The defiantly independent French director Jean-Pierre Melville was an outsider by choice. He financed his films outside of the studio system and built his own studio for maximum independence. He loved American cinema and made his reputation with a brilliant series of cool gangster thrillers, beginning with elegant, elegiac Bob le Flambeur (1955) and culminating in the austere masterpiece Le Samourai (1967), with Alain Delon as an existential assassin, and the heist classic Le Cercle Rouge (1970).
Army of Shadows, adapted from the 1943 novel by Joseph Kessel about the early years of the French Resistance, is the third of Melville’s three dramas set during the Nazi occupation of France in World War II (after his debut feature, La Silence de la Mer , and his 1961 drama Leon Morin, Priest), but by far his most personal. During World War II, Melville was himself a member of the Resistance, worked for French intelligence in London, and served in the Free French forces in the liberation of Italy and France. “This is my first movie showing things I’ve actually known and experienced,” Melville told Rui Nogueria in Nogueria’s 1971 interview book with the director. Kessler’s book is a work of fiction, but the characters were inspired by real life figures.
The episodic, almost fractured drama follows a year in the life of Resistance leader Philippe Gerbier (played by Lino Ventura, who previously starred in Melville’s still unavailable gangster drama Le Deuxieme Souffle, 1966) and the members of his cell beginning in the fall of 1942. This is before the tide of war had turned, when their numbers were tiny and their efforts were driven by outrage and desperation more than by hope. The film takes us through military assignments, captures and interrogations, escape attempts (successes and failures), and the hard necessity of executing one of their own. Melville plays none of it for grand melodrama or heart-pounding action, wiping away the patriotic nostalgia and grand heroism that had previously defined the French Resistance film. Army of Shadows takes place almost completely in the cold, hazy winter light of overcast days, in sparsely populated streets, deserted countrysides, and blandly unmemorable jail cells and military offices.
Gangster movie icon Ventura plays Gerbier with an observant stillness and coiled calm. Masked only by a pair of glasses and face that betrays almost no emotion, he looks no more dangerous than the accountant next door, but behind the careful body language and deliberate action is a patient and pragmatic man as compassionate to his comrades (especially his devoted deputy, played with understated gravitas by Simone Signoret) as he is resolute with traitors.
Paul Meurisse co-stars as the commander, Luc Jardie (partly modeled on legendary Resistance hero Jean Moulin, and Gerbier’s team members are played by Jean-Pierre Cassel (as a cynical survivor who joins for the thrills and stays out of a sense of purpose), Paul Crauchet, Claude Mann, and the marvelous Christian Barbier as the unwaveringly loyal Le Bison.
Melville was a perfectionist and, at times, a tyrant. According to both Cassell and Signoret, director Melville and star Ventura didn’t speak to each other during the filming. Directions were relayed through assistants and Melville would talk about Ventura as if he wasn’t there. By the time Melville called “Action!,” Ventura was enraged – as much for Melville’s manipulations as for his slights and insults – and that rage burned through his controlled performance. Other actors he terrorized. Simone Signoret he charmed. “He could be very charming,” recalls Cassell.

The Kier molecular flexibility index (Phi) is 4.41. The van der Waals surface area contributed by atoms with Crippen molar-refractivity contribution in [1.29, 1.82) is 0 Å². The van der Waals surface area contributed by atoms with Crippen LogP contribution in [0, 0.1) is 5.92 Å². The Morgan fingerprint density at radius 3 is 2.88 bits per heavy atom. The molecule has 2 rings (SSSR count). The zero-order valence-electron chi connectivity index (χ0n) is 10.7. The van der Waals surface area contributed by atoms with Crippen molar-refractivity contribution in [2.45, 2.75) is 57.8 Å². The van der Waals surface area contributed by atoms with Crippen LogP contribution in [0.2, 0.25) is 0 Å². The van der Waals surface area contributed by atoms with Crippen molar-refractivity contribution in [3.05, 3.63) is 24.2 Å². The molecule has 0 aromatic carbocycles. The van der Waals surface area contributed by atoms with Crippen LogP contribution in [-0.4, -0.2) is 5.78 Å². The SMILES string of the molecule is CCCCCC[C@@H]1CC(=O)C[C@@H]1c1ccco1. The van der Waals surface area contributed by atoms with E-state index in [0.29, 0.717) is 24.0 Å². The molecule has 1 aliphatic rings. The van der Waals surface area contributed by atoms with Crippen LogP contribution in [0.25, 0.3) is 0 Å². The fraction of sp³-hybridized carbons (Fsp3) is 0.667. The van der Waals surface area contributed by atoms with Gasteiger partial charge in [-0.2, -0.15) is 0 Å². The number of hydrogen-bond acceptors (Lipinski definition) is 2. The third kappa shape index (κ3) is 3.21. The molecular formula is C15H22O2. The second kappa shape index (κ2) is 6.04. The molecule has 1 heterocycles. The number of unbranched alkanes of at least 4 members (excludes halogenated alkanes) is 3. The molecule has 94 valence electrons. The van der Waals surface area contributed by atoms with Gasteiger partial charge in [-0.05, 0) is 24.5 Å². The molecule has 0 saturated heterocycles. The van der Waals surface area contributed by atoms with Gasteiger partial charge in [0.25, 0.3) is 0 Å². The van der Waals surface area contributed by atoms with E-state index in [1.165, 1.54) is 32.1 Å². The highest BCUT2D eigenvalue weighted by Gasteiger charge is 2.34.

The film opens with a regiment of German soldiers marching past the Arc de Triomphe and down the Champs-Elysees, through the symbolic heart of Paris. It creates a chilling introduction to Melville’s take on the reality of occupied France. The scene had been switched from the end to the beginning and back by Melville, who remained undecided even as finished prints hit the theaters with the sequence placed at the end of the film. Melville finally made his final decision on opening day. According to film editor Francoise Bonnot, he personally drove her to each of the six cinemas showing the film in Paris, where she had to slice out the sequence from the final reel and cement it to the front of the film.
Army of Shadows was a commercial failure, in part due to inopportune timing. The film, inaccurately branded as “Gaullist” for its celebration of Resistance heroes, was released after the events of May 1968. The spirit of the times was in no mood to celebrate Charles de Gaulle, who most film critics and almost all the young cineastes despised for betraying the idealistic uprising of students and working class unions. Melville, who once described himself as a “right wing anarchist,” was also hostile to Communists and his film ignored the immense role they played in the Resistance, which only added to the disdain. It took decades for the film to be rediscovered, reassessed and proclaimed a masterpiece.
In 2006, the newly restored film (supervised by director of photography Pierre Lhomme) made its American debut and was hailed by critics across the country as the best foreign film of the year – almost 40 years after its French debut. The high-definition digital transfer on Criterion’s two-disc DVD is also supervised by Lhomme, who discusses the restoration process in an interview featurette supplemented by illustrations. Film historian Ginette Vincendeau provides a well informed lecture of an audio track, and the set also features an excellent 30-minute retrospective documentary on the film, a 4-minute archival featurette from 1968 shot on the set of the film, a rare 1944 documentary short Le journal de la Resistance shot during the final days of Germany’s occupation of France, and other new and archival interviews.
by Sean Axmaker
Language(s):French (+English Commentary)